The comedy is spurned by a notion that is more humorous in the mind than in its execution; Ethan is so skilled at every aspect of his occupation, but doesn't know the first thing about being a proper dad. He's so clueless that he even incorporates questions about parenting from the people he is meant to perform advanced interrogation techniques on. The Wolf's Middle Eastern driver has daughters, so Ethan grills him on how to handle his current situation, while Ethan points a gun to the head of the Wolf's Italian accountant to tell his daughter his mother's recipe for spaghetti sauce (apaprently, Zooey would rather try to remember the recipe spouted from a man in distress over a cell phone than do a simple web search, I guess). These moments are meant to be cute, but are only mildly amusing, and are further compounded by Ethan coming across as mean spirited.
Story elements meant to play for laughs also come across with less wit than overall goofiness. Zooey is lamenting having poofed-out hair a day before the big prom, and her hair is absolutely wild to the point where it must have been intentional; the following day she sports a red wig that makes no sense for a teenager to have in her possession. Ethan buys Zooey a purple bike because her favorite color was purple, but she refuses to ride it because it isn't her favorite now. The color politics is interesting, as Ethan finds his bedroom at home has been painted over in yellow by African squatters who have been inhabiting his apartment since his last mission; he gripes because he asserts that yellow is not a man's color, which begs the question as to what gender it should be, because it isn't particularly a woman's color either.
I'm uncertain as to why McG keeps getting handed action-comedies to direct when he so clearly is inept at them. Charlie's Angels, Full Throttle, and This Means War failed to deliver many laughs, and even less excitement other than for music-video style action montages. The action is fine, as well as the occasional dramatic beat (a scene in which Ethan takes Zooey's bike for a joyous spin is one of the highlights), but when it comes to mix in the laughs, the tone is all over the map. Meanwhile, Besson hasn't been delivering at all in the screenwriting department; it's been 20 years since The Professional, and it has been mostly comic book-caliber regurgitations since. Depite an abundance of vinyl records spotlighted in this film, this film never finds its groove. Instead of whimsical, it feels random, as if plot points were spit out by a computer constructing story elements out of discarded pages from someone's collection of Mad Libs.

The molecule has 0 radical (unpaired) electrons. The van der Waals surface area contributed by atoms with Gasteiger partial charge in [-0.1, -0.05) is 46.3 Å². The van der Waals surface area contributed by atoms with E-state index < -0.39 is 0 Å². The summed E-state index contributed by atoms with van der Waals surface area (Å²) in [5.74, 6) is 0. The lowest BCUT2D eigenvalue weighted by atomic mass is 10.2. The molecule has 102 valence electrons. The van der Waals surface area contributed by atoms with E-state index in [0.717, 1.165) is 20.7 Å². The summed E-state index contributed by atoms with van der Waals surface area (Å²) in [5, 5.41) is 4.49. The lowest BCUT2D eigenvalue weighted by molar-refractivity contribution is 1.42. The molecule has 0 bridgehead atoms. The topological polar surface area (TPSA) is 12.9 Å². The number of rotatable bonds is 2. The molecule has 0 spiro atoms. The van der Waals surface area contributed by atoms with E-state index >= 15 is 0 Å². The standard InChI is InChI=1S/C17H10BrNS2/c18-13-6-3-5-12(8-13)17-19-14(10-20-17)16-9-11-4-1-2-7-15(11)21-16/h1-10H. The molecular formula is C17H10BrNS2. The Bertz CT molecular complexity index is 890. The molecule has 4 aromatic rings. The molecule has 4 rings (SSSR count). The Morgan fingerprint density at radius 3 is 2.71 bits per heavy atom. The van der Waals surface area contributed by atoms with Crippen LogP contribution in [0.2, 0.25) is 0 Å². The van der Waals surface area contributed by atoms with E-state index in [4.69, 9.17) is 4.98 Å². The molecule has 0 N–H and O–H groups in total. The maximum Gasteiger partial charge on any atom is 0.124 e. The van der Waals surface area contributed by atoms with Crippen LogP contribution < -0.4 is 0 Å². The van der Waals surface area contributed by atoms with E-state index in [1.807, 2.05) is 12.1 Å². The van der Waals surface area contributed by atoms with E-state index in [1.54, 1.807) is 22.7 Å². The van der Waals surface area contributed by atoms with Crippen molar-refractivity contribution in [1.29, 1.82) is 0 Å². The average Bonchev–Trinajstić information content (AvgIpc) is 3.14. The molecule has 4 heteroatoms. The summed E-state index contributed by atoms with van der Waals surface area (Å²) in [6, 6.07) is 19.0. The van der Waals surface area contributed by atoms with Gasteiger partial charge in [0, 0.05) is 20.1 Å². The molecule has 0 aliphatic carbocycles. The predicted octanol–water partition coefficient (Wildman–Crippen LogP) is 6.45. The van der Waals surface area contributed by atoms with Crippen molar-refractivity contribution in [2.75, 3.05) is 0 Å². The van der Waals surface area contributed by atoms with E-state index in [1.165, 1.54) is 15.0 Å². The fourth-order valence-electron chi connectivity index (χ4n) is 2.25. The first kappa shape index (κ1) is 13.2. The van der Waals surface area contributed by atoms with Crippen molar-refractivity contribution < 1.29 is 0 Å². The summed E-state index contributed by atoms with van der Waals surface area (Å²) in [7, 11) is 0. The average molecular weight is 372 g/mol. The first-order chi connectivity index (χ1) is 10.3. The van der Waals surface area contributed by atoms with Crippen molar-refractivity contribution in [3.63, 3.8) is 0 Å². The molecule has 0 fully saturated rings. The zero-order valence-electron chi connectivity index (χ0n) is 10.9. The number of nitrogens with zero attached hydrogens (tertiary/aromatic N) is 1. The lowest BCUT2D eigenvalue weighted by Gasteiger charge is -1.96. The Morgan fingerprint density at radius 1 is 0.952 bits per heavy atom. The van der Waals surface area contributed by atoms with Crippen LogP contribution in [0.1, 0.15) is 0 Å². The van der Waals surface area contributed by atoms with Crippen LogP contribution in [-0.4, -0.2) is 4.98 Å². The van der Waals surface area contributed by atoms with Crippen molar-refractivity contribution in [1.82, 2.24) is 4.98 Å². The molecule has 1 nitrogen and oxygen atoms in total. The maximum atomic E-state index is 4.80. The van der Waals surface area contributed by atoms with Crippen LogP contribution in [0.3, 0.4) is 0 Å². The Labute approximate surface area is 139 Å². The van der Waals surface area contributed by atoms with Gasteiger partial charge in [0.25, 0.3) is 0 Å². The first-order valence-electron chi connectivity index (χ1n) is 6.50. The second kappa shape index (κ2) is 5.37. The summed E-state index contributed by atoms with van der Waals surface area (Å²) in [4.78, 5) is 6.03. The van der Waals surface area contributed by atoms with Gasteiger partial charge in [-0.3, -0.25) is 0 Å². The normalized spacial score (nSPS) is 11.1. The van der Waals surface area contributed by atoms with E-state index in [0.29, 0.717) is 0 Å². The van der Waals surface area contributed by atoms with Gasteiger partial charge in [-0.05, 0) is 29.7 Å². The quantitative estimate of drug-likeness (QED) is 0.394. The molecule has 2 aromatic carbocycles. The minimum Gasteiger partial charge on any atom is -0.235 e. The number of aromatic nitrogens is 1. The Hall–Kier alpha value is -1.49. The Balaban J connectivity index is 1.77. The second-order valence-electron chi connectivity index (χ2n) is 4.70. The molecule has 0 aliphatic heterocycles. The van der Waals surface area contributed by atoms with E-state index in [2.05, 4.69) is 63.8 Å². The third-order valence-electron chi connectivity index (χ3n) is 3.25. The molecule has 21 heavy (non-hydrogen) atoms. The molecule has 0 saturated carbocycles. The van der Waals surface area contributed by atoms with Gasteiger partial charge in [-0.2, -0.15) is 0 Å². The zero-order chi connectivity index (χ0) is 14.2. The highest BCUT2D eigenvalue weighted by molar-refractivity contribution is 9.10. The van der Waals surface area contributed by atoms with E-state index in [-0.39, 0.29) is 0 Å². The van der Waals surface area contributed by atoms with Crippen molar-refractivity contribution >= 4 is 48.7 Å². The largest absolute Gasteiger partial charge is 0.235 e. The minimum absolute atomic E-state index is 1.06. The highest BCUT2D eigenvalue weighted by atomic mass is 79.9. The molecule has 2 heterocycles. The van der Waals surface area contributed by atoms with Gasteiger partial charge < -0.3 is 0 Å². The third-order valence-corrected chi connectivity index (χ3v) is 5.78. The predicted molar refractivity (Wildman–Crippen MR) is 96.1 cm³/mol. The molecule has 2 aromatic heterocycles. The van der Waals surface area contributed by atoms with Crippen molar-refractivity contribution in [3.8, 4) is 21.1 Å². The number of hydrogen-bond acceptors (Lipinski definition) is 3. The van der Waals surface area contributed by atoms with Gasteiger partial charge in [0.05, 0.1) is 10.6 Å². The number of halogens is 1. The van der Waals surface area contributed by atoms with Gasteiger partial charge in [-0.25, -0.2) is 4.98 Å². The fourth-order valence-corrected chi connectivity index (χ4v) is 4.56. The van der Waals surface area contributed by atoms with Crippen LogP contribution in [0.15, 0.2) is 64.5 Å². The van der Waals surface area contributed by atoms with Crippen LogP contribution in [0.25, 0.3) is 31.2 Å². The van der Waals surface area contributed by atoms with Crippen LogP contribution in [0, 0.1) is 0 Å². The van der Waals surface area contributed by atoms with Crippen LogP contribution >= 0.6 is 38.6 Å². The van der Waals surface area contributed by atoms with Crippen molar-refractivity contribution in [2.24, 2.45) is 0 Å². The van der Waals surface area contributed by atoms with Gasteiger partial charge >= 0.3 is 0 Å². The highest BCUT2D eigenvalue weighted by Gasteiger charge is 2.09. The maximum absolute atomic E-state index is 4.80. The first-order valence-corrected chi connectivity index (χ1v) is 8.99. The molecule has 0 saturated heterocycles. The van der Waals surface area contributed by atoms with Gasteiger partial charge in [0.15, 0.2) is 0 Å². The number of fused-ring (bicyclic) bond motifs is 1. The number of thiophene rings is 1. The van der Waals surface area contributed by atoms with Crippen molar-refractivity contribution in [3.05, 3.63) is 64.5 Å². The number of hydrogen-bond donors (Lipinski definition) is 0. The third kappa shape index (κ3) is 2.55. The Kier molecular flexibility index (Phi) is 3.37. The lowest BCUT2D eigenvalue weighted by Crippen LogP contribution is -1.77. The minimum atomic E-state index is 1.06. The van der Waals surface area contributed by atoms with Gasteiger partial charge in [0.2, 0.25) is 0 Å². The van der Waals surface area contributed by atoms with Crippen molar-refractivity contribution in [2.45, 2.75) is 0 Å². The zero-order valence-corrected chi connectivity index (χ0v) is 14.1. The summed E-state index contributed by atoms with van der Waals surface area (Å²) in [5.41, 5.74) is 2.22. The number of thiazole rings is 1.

3 Days to Kill isn't completely unwatchable, but the script is too loose-hanging to engage and McG isn't so good a director that he can make a solid castle out of the narrative's ever-shifting sand. It's not completely unamusing, but you'll likely find more laughs laughing at how ridiculous it is than in anything that jumps out as truly inspired from the written page. I'm all for senseless fun on occasion, but this one has severe issues in tone, as it seems to put too much emphasis on the senseless for its fun, rather than the other way around. Strictly for those looking for nothing more than 2 hours to kill.
©2014 Vince Leo